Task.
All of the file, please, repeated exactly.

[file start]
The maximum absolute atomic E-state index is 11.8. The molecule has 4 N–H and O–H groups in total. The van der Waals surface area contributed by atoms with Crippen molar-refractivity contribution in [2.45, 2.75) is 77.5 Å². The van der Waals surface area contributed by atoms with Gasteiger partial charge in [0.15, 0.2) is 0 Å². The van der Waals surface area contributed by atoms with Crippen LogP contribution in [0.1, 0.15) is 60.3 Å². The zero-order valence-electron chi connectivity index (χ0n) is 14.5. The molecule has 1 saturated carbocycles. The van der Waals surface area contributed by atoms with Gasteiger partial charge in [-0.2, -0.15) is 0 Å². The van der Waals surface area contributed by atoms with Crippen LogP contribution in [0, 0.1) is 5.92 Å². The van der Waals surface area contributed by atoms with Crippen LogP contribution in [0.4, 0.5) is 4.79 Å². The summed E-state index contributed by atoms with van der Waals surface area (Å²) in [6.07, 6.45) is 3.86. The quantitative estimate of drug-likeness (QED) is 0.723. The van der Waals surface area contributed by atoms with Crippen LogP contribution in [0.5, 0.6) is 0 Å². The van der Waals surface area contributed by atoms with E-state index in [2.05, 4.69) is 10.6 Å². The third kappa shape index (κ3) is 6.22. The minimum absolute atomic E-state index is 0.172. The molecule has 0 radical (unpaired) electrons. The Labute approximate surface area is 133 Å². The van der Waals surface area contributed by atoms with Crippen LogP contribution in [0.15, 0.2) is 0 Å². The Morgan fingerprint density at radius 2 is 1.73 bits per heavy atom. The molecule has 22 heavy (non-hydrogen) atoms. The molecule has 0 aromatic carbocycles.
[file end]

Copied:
The maximum absolute atomic E-state index is 11.8. The molecule has 4 N–H and O–H groups in total. The van der Waals surface area contributed by atoms with Crippen molar-refractivity contribution in [2.45, 2.75) is 77.5 Å². The van der Waals surface area contributed by atoms with Gasteiger partial charge in [0.15, 0.2) is 0 Å². The van der Waals surface area contributed by atoms with Crippen LogP contribution in [0.1, 0.15) is 60.3 Å². The zero-order valence-electron chi connectivity index (χ0n) is 14.5. The molecule has 1 saturated carbocycles. The van der Waals surface area contributed by atoms with Gasteiger partial charge in [-0.2, -0.15) is 0 Å². The van der Waals surface area contributed by atoms with Crippen LogP contribution in [0, 0.1) is 5.92 Å². The van der Waals surface area contributed by atoms with Crippen LogP contribution in [0.4, 0.5) is 4.79 Å². The summed E-state index contributed by atoms with van der Waals surface area (Å²) in [6.07, 6.45) is 3.86. The quantitative estimate of drug-likeness (QED) is 0.723. The van der Waals surface area contributed by atoms with Crippen LogP contribution in [0.5, 0.6) is 0 Å². The van der Waals surface area contributed by atoms with E-state index in [2.05, 4.69) is 10.6 Å². The third kappa shape index (κ3) is 6.22. The minimum absolute atomic E-state index is 0.172. The molecule has 0 radical (unpaired) electrons. The Labute approximate surface area is 133 Å². The van der Waals surface area contributed by atoms with Crippen LogP contribution in [0.15, 0.2) is 0 Å². The Morgan fingerprint density at radius 2 is 1.73 bits per heavy atom. The molecule has 22 heavy (non-hydrogen) atoms. The molecule has 0 aromatic carbocycles.